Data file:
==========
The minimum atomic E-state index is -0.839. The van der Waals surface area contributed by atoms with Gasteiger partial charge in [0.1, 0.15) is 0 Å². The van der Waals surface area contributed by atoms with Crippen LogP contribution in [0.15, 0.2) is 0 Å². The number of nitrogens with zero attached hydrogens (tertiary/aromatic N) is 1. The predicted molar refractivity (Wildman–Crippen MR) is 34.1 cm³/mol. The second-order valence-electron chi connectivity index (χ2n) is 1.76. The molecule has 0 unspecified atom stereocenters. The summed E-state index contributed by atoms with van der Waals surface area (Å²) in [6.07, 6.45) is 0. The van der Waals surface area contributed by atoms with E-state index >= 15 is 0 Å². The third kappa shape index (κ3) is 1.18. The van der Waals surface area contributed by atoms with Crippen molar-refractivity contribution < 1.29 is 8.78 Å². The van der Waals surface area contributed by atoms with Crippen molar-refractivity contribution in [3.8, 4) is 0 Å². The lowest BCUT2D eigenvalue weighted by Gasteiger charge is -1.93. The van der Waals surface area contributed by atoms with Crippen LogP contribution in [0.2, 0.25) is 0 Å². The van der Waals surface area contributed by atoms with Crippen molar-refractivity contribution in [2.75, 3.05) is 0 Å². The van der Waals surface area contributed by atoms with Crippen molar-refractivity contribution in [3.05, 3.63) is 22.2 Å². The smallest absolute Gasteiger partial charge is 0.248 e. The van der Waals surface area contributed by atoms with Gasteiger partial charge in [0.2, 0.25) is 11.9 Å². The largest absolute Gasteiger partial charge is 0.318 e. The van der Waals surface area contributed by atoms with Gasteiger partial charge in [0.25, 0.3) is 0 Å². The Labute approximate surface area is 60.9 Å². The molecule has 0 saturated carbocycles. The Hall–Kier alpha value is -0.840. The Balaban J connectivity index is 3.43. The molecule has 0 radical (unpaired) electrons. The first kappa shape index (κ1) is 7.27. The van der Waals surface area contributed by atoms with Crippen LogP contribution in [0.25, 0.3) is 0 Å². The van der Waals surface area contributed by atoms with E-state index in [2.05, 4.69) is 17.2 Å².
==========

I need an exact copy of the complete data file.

The minimum atomic E-state index is -0.839. The van der Waals surface area contributed by atoms with Gasteiger partial charge in [0.1, 0.15) is 0 Å². The van der Waals surface area contributed by atoms with Crippen LogP contribution in [0.15, 0.2) is 0 Å². The number of nitrogens with zero attached hydrogens (tertiary/aromatic N) is 1. The predicted molar refractivity (Wildman–Crippen MR) is 34.1 cm³/mol. The second-order valence-electron chi connectivity index (χ2n) is 1.76. The molecule has 0 unspecified atom stereocenters. The summed E-state index contributed by atoms with van der Waals surface area (Å²) in [6.07, 6.45) is 0. The van der Waals surface area contributed by atoms with E-state index >= 15 is 0 Å². The third kappa shape index (κ3) is 1.18. The van der Waals surface area contributed by atoms with Crippen molar-refractivity contribution < 1.29 is 8.78 Å². The van der Waals surface area contributed by atoms with Crippen molar-refractivity contribution in [3.8, 4) is 0 Å². The lowest BCUT2D eigenvalue weighted by Gasteiger charge is -1.93. The van der Waals surface area contributed by atoms with Crippen LogP contribution in [0.2, 0.25) is 0 Å². The van der Waals surface area contributed by atoms with Crippen molar-refractivity contribution in [2.75, 3.05) is 0 Å². The van der Waals surface area contributed by atoms with Crippen molar-refractivity contribution in [3.05, 3.63) is 22.2 Å². The smallest absolute Gasteiger partial charge is 0.248 e. The van der Waals surface area contributed by atoms with Gasteiger partial charge in [0.2, 0.25) is 11.9 Å². The largest absolute Gasteiger partial charge is 0.318 e. The van der Waals surface area contributed by atoms with Gasteiger partial charge in [0.25, 0.3) is 0 Å². The Labute approximate surface area is 60.9 Å². The molecule has 0 saturated carbocycles. The Hall–Kier alpha value is -0.840. The Balaban J connectivity index is 3.43. The molecule has 0 radical (unpaired) electrons. The first kappa shape index (κ1) is 7.27. The van der Waals surface area contributed by atoms with Crippen LogP contribution in [0.25, 0.3) is 0 Å². The van der Waals surface area contributed by atoms with E-state index in [2.05, 4.69) is 17.2 Å².